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Why use Propane when you can run the fridge off your 400 W inverter and have your tow vehicle supply the 30 A of DC? If you want to know more, let me know.

Most tow vehicles only supply power to trickle charge the batteries. Your method will most likely completely drain the RV batteries. Just run it on propane, that's what it's designed to do.
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Old 06-18-2018, 02:16 PM   #10
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Us Engineers don't want to spend money on propane when you dont need to. I don't know what kind of vehicle you have, but I have a 30 A circuit to the trailer on my 2018 GMC Sierra. That is A LOT of power. Trickle charging is 3 A. 30 Amps of DC is 3 Amps @ 120 VAC. My refrigerator pulls 2.5 A. Plenty of power from truck.
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Old 06-18-2018, 04:28 PM   #11
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Us Engineers don't want to spend money on propane when you dont need to. I don't know what kind of vehicle you have, but I have a 30 A circuit to the trailer on my 2018 GMC Sierra. That is A LOT of power. Trickle charging is 3 A. 30 Amps of DC is 3 Amps @ 120 VAC. My refrigerator pulls 2.5 A. Plenty of power from truck.
I hope you're not assuming you have 30A because the circuit has a 30A fuse. As an engineer, I would hope that you'd understand about voltage drop due to wire gauge and amperage draw. Also, your Sierra likely has a "smart" charging system like my '17 and the amount of current available to the 12v pin on the trailer connector is nowhere near 30A.

This topic has been discussed many times.

Also, the cost of propane to cool the fridge is minimal compared to the cost of buying and installing an inverter.

Also, 2.5A @ 120v = 25A @ 12v. Add in the overhead of an inverter and even if you did get 30A to the trailer plug, which you won't, you're right around 28A based on 90% efficiency.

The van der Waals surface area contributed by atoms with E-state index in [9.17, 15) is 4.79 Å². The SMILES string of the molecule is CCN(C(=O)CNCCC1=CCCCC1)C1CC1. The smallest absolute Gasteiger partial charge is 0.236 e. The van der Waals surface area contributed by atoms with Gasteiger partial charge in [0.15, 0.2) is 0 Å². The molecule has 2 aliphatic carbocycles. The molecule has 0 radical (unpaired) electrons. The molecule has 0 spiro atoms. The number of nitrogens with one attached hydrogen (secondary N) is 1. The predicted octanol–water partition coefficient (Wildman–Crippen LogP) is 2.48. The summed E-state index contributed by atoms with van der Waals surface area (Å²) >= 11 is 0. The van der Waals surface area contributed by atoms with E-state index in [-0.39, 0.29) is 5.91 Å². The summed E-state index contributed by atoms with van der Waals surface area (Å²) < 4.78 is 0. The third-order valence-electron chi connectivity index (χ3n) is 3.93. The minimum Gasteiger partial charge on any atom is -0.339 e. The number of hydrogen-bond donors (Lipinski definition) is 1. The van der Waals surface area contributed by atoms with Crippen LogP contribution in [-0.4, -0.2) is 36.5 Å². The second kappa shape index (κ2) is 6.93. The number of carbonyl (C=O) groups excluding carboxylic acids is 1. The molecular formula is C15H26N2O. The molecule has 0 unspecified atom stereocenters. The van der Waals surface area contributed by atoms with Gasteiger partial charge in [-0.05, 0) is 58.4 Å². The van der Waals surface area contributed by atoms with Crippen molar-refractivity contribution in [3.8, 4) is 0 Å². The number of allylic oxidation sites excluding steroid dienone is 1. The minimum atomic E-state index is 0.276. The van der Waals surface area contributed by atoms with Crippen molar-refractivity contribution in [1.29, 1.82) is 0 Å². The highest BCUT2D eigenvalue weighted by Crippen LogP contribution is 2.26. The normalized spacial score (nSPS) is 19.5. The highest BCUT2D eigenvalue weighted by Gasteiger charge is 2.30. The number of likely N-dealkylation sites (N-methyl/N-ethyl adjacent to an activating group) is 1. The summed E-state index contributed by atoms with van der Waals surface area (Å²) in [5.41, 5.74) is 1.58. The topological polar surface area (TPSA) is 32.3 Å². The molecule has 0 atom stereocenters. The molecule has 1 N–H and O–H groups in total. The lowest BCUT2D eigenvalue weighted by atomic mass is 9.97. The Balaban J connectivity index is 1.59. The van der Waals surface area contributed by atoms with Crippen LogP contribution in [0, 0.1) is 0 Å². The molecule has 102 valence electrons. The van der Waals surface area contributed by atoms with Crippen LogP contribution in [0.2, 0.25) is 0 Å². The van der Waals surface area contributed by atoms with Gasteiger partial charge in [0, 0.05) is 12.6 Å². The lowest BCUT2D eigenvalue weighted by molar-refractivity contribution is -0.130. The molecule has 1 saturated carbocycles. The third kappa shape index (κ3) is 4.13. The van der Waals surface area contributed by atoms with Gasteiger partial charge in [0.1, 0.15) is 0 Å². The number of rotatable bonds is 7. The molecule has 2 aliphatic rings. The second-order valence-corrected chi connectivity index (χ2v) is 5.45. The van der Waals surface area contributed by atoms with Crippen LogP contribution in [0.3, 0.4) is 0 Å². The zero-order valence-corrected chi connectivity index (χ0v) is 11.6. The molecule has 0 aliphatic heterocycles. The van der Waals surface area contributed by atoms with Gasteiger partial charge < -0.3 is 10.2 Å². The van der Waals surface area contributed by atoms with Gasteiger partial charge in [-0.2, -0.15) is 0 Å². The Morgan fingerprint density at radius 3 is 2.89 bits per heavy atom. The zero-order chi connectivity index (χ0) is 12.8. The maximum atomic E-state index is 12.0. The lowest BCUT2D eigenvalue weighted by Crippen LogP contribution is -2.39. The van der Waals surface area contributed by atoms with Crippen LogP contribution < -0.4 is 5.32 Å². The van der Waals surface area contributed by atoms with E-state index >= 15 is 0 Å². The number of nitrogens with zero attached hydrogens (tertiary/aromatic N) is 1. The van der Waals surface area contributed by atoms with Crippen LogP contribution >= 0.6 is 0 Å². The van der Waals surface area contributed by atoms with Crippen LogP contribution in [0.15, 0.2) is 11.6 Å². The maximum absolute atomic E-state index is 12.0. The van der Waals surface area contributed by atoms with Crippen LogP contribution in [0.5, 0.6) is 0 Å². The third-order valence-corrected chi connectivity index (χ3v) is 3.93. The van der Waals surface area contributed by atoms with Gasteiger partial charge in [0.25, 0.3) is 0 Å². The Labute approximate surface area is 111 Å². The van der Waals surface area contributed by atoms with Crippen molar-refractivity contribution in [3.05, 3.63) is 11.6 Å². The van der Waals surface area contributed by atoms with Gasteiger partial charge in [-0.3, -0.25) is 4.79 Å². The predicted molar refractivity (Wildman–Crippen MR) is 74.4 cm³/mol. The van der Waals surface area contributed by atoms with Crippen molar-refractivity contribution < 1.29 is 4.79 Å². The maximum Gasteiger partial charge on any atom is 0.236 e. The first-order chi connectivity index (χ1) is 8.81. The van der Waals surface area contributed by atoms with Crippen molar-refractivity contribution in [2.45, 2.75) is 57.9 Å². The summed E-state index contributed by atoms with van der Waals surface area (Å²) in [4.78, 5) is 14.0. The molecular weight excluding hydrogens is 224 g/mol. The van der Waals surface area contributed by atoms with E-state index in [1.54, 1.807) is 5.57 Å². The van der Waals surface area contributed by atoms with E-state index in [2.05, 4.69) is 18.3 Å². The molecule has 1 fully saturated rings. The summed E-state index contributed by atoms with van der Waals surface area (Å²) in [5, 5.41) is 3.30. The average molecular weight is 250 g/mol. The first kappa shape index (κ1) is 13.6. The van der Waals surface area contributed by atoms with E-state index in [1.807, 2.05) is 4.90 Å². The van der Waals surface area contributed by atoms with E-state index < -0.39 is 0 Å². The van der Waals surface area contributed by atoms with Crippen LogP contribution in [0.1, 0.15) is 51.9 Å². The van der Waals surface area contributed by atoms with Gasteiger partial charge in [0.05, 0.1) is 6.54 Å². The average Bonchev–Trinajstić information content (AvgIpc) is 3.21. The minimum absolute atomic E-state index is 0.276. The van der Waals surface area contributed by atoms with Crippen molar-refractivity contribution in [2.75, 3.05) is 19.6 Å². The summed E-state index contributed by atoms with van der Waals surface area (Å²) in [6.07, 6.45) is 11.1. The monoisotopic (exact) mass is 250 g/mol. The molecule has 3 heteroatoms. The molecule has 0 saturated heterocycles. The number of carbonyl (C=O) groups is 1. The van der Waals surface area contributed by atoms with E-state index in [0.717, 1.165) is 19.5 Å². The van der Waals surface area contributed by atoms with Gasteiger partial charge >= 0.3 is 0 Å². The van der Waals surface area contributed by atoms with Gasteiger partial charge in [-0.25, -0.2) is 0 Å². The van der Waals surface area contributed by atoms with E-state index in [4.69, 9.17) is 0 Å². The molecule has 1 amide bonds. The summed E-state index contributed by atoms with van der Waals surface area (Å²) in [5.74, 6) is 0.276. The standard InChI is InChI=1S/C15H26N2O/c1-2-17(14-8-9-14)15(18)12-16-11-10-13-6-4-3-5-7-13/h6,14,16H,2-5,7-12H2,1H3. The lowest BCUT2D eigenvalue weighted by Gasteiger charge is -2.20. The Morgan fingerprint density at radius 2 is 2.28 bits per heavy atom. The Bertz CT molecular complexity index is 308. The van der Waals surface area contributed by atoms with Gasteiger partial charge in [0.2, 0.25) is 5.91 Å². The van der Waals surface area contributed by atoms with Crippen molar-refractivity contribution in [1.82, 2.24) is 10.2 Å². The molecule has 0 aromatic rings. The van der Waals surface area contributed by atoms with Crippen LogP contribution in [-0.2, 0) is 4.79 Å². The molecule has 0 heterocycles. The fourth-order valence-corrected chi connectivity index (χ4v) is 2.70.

But, you won't get that kind of current available and you'll end up draining the batteries on the travel trailer. This has been tried by many.

The OP will be just fine running off propane and won't have to do anything special except turn the propane on and set the fridge to AUTO.
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Old 06-18-2018, 04:48 PM   #12
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I haven't tried to calculate the amount of propane use for the fridge while traveling, but it doesn't seem to be much.

When parked at home we have the fridge/freezer cooled down with our shore power, and then we switch to propane when we pull out. As soon as we camp, we plug into shore power again and it automatically changes off propane.

Not too complicated.
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Old 06-19-2018, 05:57 AM   #13
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Who at GMC would connect anything smaller than 10 Gauge wire to a circuit fused at 30 Amps? That is Master Electrician 101's first week topic. There is a 30 Amp fuse and 10 gauge wire to the connector and I do get 30 Amps back there, tested and tried already. 30 Amps @ 12 VDC is 3 Amps @ 120 VAC and although it is enough to power the fridge while trailering, it is not enough to also charge the batteries. If you take off with full batteries, you arrive at the campsite with a cold beer, full batteries, and a full propane tank. BTW, my 400W inverter was $20 at Harbor Freight. About the same cost as 1 full propane tank.
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Old 06-19-2018, 06:30 AM   #14